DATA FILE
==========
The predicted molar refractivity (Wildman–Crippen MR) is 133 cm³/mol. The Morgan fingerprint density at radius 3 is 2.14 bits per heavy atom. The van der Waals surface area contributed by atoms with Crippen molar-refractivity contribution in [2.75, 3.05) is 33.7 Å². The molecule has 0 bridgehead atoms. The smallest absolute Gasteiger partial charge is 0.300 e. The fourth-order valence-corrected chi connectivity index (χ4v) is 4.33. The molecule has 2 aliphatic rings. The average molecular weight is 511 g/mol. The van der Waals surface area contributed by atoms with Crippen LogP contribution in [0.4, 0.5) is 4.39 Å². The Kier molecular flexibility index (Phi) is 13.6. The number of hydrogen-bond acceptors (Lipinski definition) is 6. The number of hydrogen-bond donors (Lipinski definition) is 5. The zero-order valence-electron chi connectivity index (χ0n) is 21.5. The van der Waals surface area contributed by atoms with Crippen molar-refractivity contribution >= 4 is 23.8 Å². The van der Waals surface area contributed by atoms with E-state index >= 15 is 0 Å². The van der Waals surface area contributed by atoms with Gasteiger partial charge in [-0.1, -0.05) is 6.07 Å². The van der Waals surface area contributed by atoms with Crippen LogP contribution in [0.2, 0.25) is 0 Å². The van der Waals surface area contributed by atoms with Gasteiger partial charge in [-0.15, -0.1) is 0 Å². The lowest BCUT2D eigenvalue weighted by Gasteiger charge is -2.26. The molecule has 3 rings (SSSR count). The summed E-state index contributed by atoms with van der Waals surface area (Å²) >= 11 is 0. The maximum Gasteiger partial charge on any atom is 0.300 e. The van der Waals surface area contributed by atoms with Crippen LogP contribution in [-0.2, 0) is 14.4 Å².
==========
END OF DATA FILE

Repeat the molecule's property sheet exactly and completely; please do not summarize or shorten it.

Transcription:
The predicted molar refractivity (Wildman–Crippen MR) is 133 cm³/mol. The Morgan fingerprint density at radius 3 is 2.14 bits per heavy atom. The van der Waals surface area contributed by atoms with Crippen molar-refractivity contribution in [2.75, 3.05) is 33.7 Å². The molecule has 0 bridgehead atoms. The smallest absolute Gasteiger partial charge is 0.300 e. The fourth-order valence-corrected chi connectivity index (χ4v) is 4.33. The molecule has 2 aliphatic rings. The average molecular weight is 511 g/mol. The van der Waals surface area contributed by atoms with Crippen LogP contribution in [0.4, 0.5) is 4.39 Å². The Kier molecular flexibility index (Phi) is 13.6. The number of hydrogen-bond acceptors (Lipinski definition) is 6. The number of hydrogen-bond donors (Lipinski definition) is 5. The zero-order valence-electron chi connectivity index (χ0n) is 21.5. The van der Waals surface area contributed by atoms with Crippen molar-refractivity contribution >= 4 is 23.8 Å². The van der Waals surface area contributed by atoms with E-state index >= 15 is 0 Å². The van der Waals surface area contributed by atoms with Gasteiger partial charge in [-0.1, -0.05) is 6.07 Å². The van der Waals surface area contributed by atoms with Crippen LogP contribution in [0.2, 0.25) is 0 Å². The van der Waals surface area contributed by atoms with Gasteiger partial charge in [-0.15, -0.1) is 0 Å². The lowest BCUT2D eigenvalue weighted by Gasteiger charge is -2.26. The molecule has 3 rings (SSSR count). The summed E-state index contributed by atoms with van der Waals surface area (Å²) >= 11 is 0. The maximum Gasteiger partial charge on any atom is 0.300 e. The van der Waals surface area contributed by atoms with Crippen LogP contribution in [-0.2, 0) is 14.4 Å².